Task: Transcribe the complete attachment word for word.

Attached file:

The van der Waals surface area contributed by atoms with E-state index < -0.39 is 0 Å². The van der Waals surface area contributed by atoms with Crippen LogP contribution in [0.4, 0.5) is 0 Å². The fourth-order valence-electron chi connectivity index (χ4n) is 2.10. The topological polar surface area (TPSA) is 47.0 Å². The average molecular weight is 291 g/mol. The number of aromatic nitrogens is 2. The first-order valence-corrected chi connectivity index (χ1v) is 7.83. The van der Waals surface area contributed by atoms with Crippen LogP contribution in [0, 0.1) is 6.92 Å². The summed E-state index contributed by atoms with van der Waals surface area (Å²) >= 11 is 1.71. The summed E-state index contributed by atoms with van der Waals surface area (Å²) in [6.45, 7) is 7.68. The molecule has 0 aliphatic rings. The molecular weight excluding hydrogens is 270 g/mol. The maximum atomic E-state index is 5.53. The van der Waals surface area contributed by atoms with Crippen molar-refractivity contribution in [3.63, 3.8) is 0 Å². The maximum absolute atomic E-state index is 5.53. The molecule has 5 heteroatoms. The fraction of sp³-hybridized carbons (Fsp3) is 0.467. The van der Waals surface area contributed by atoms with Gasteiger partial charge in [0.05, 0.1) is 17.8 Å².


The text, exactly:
The van der Waals surface area contributed by atoms with E-state index < -0.39 is 0 Å². The van der Waals surface area contributed by atoms with Crippen LogP contribution in [0.4, 0.5) is 0 Å². The fourth-order valence-electron chi connectivity index (χ4n) is 2.10. The topological polar surface area (TPSA) is 47.0 Å². The average molecular weight is 291 g/mol. The number of aromatic nitrogens is 2. The first-order valence-corrected chi connectivity index (χ1v) is 7.83. The van der Waals surface area contributed by atoms with Crippen LogP contribution in [0, 0.1) is 6.92 Å². The summed E-state index contributed by atoms with van der Waals surface area (Å²) >= 11 is 1.71. The summed E-state index contributed by atoms with van der Waals surface area (Å²) in [6.45, 7) is 7.68. The molecule has 0 aliphatic rings. The molecular weight excluding hydrogens is 270 g/mol. The maximum atomic E-state index is 5.53. The van der Waals surface area contributed by atoms with Crippen molar-refractivity contribution in [3.63, 3.8) is 0 Å². The maximum absolute atomic E-state index is 5.53. The molecule has 5 heteroatoms. The fraction of sp³-hybridized carbons (Fsp3) is 0.467. The van der Waals surface area contributed by atoms with Gasteiger partial charge in [0.05, 0.1) is 17.8 Å².